It must have seemed like a brilliant idea and a great little earner when the Queensland Treasury boffins floated it – a few tweaks to property taxes that would raise more than half a billion dollars over four years.
The beauty of it? Only foreigners would pay. Voters wouldn’t feel a thing.
Treasurer Jackie Trad announced the changes in her Budget for 2019-2020 – released in June last year.
Queensland, she said, would be increasing its land tax surcharge for absentee foreign owners from 1.5 per cent to 2 per cent and widening the definition of who paid the surcharge to include foreign companies and trusts.
Really nothing much more than bringing us in line with New South Wales and Victoria, we were assured, but still, a move expected to deliver $540 million over four years.
Barely six months later, Trad was backtracking big time. The Government’s Mid-Year Fiscal and Economic Review (MYFER), released in December, revised its projected four-year land-tax revenue down by $291 million.
Why the sudden reversal? The result of “consultation with industry regarding implementation of the Foreign Surcharge” was the wonderfully bland explanation in the MYFER papers – which suggests Treasury didn’t do much consulting with industry before announcing the tax changes.
If they had, they might have spotted some of the presumably unintended consequences of the new rules – among them, that many local investors could in fact be liable to pay the new foreign surcharge, thereby defeating the no-pain-for-voters element of the proposal.
This would come about, the Property Council of Australia said in a post-Budget submission, because of the broadening of the definition of foreign ownership to include publicly listed companies and property trusts that had majority foreign ownership.
“If this application takes effect as proposed, some groups will be treated as ‘foreign’ notwithstanding that they are Australian-managed, controlled, Queensland-based and publicly listed on the ASX,” the Property Council said.
It said that real estate services firm, JLL, estimated that two-thirds of Brisbane’s CBD office stock was owned by entities that would be considered foreign under the new Queensland definitions. The same would apply in many non-CBD areas.
“A remarkable number of Queensland businesses would rent space within these buildings and face a major increase in their leasing costs if these properties are impacted by the surcharge,” the Property Council said.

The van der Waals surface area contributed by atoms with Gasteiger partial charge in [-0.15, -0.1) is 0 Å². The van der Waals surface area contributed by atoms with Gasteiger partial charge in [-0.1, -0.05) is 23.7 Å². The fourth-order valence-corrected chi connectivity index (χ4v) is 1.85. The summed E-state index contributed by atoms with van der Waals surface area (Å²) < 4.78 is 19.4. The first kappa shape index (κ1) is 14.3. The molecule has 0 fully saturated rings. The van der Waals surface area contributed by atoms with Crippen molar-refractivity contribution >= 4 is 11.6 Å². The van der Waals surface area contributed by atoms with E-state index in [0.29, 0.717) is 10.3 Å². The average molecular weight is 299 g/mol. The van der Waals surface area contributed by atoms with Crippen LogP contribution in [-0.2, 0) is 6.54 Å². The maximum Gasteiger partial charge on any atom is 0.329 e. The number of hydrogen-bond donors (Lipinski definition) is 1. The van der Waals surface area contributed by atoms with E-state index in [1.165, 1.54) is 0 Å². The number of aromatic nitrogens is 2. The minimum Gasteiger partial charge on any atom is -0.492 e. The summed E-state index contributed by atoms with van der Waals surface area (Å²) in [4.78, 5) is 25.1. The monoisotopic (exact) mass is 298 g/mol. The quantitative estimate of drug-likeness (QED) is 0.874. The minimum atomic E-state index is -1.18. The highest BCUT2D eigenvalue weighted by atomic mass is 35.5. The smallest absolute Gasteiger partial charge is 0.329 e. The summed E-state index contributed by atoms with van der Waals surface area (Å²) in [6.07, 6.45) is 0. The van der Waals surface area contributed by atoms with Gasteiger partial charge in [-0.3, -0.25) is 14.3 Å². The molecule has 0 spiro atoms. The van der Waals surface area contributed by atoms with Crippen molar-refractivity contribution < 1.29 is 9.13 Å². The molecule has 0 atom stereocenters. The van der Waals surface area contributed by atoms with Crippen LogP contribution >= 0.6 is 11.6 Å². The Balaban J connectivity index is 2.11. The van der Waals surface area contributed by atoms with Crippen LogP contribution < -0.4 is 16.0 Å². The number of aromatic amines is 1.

Again, probably not what the Government had in mind.
And did the Government really want such big contributors to the Queensland economy as international brewer, Lion, the owner of Castlemaine Perkins, to face a near doubling in its land tax just because it owns the land at Milton where it has invested about $120 million in the past decade?
The Property Council says Lion’s land tax bill would rise from about $1.2 million to around $2.14 million under the new scheme.
The proposed increase would also result in the land tax for overseas-owned student accommodation provider, Student One, with three Brisbane CBD buildings, doubling to $3 million and “likely prevent the company from investing in a new facility in regional Queensland.”
Again, was that what the Government had in mind?
The new regime does propose ex gratia relief from the surcharge for investments that make a “significant contribution to the local economy” but the Property Council says the Government’s draft exemption guidelines cover only significant residential development and not foreign business operating businesses on land that they own.
“If ex gratia relief is only extended as far as the draft guideline proposes, Queensland’s foreign tax surcharge will be the broadest and most economically damaging in Australia.”
And so, the Government has taken a step back while it thrashes out the details with the property industry.
Or to use the wonderfully wordy and non-specific language of the MYEFR:
“The Queensland Government is committed to maintaining competitive taxation settings, and will establish guidelines, in consultation with stakeholders, that provide relief for commercial activities that make a significant contribution to the state economy. This will ensure Queensland continues to be an attractive destination for investment.”
You wonder why they didn’t think of that before they announced these new tax arrangements in last year’s Budget.
Perhaps they were hoping no one would notice.
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